ANYONE doubting that true golfers never stop looking to improve should look no further than South Moor’s John Cross who has won two competitions and had five strokes knocked off his handicap at the age of 84.

Since he last tasted victory 14 years ago at the County Durham heathland course, John has had a new hip and a brush with serious illness which could have killed him.

So it was the source of great pride for the great-grandfather from Ushaw Moor, Durham, to win the Alan Scott Cup with 44 Stableford points.

Not content with that, John followed it up with victory in the Chairman’s Flag Competition – winning by three shots.

The two victories saw his handicap reduced from 35 to 30, much to his delight.

It followed a decision by the golf authorities to allow the maximum handicap for men to increase from 28, keeping older players competitive and on the course.

John, a former coal miner who became a personnel director, said: “A lot of older players were leaving the game, this change allowed us to compete again.

“It’s fantastic. I was so chuffed to win the Alan Scott Cup, I can’t describe the feeling when I found out. I had 44 points in the Stableford, it was one of those days where everything goes right. It was a fantastic feeling.”

Winning a second competition has meant his handicap has been “hammered”, he laughed.

John, who has been chairman of South Moor’s senior section for 15 years, took up the game late in his 50s, and was an active footballer until 63.

In the winter he plays indoor bowls and golfs with a buggy in summer. He had a brush with serious illness in 2013 when he was diagnosed with Guillain-Barre syndrome, an auto-immune disorder which can kill.

He said: “Everything went wrong, my antibodies started attacking my body. Fortunately for me I was sent to the Royal Victoria Infirmary which specialises in Guillain-Barre syndrome.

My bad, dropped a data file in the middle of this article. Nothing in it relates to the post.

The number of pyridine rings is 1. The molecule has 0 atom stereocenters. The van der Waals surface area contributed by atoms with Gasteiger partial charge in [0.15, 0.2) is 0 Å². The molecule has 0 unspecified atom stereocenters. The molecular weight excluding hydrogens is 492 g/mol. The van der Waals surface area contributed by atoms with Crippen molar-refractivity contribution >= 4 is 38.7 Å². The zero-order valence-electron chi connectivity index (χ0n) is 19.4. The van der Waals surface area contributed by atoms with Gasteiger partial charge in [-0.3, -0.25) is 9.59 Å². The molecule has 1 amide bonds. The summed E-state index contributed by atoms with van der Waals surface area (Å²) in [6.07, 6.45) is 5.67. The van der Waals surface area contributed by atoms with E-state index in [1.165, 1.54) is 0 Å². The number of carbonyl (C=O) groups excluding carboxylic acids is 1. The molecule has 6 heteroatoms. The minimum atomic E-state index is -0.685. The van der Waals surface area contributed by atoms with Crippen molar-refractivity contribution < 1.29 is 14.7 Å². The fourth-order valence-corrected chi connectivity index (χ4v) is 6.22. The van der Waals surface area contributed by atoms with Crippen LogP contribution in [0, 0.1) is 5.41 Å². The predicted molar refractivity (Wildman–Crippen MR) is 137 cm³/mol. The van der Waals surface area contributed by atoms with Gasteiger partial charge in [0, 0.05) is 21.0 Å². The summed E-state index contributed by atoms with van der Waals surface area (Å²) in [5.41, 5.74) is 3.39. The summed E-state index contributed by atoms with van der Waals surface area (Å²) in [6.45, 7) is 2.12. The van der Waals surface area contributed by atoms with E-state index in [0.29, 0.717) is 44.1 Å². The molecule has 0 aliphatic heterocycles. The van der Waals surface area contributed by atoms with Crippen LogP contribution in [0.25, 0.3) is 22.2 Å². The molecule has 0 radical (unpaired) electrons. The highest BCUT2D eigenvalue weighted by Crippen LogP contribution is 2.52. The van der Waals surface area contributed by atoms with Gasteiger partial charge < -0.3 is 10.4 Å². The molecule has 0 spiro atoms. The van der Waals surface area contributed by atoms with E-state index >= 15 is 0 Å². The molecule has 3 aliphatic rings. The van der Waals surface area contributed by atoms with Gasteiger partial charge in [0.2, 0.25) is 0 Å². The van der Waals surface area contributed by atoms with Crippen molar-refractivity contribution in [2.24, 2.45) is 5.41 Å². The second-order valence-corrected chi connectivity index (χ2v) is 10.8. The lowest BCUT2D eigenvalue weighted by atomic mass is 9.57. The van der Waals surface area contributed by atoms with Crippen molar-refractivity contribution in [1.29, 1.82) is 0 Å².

“At one point they said I had a 20 per cent chance of pulling through. It was terrifying and it can take a few years to get fully mobile again. I worked very hard on my recovery programme.”

The following year he had a hip replacement and as his golf game suffered, his handicap which had been as low as 16, crept up.

But something changed after this season’s winter lay-off, leading to his first competition wins since 2004.

He said: “I never play in the winter, so after my six month lay off from golf I started again in spring and somehow I just had this extra strength and I have been playing pretty good golf. I really love the game. I think South Moor is a tremendous golf course and the camaraderie in the senior section is absolutely superb.”

John, who is married to Jen, with four children, nine grandchildren and five great-grandchildren, said sometimes he moans about having to use a ride-on buggy.

“But then my family all tell me I am so lucky to still be playing golf at almost 85, and I do class myself as lucky,” he said.

RICHMOND member John Simpson will this week battle for the chance to win one of 12 spots on a dream trip to play TPC Sawgrass as part of the Hole In One Club Final.

Simpson, who is competition secretary at Richmond, left it late to qualify for the National play-off finals of the Hole In One Club, which is open to golfers across the UK and costs just £5 each season to become a member.

It proved to be £5 well spent for Simpson after he scored an ace at the 187-yard par-3 fourth at Richmond on September 30. He left it late, as that was the last day of the qualification period for the 2018 Hole In One season.

That ace earned Simpson a place in the National Play-Off at West Lancashire where the finalists play for 11 spaces on the trip to the United States to play TPC Sawgrass in Florida in the Grand Final.

The ten leading players at West Lancashire, which has staged qualification events for the Open Championship, will bag themselves a trip across the Atlantic along with the golfer winning the nearest the pin award on the day. One further Hole in One club member will be drawn randomly for the 12th spot in the Grand Final.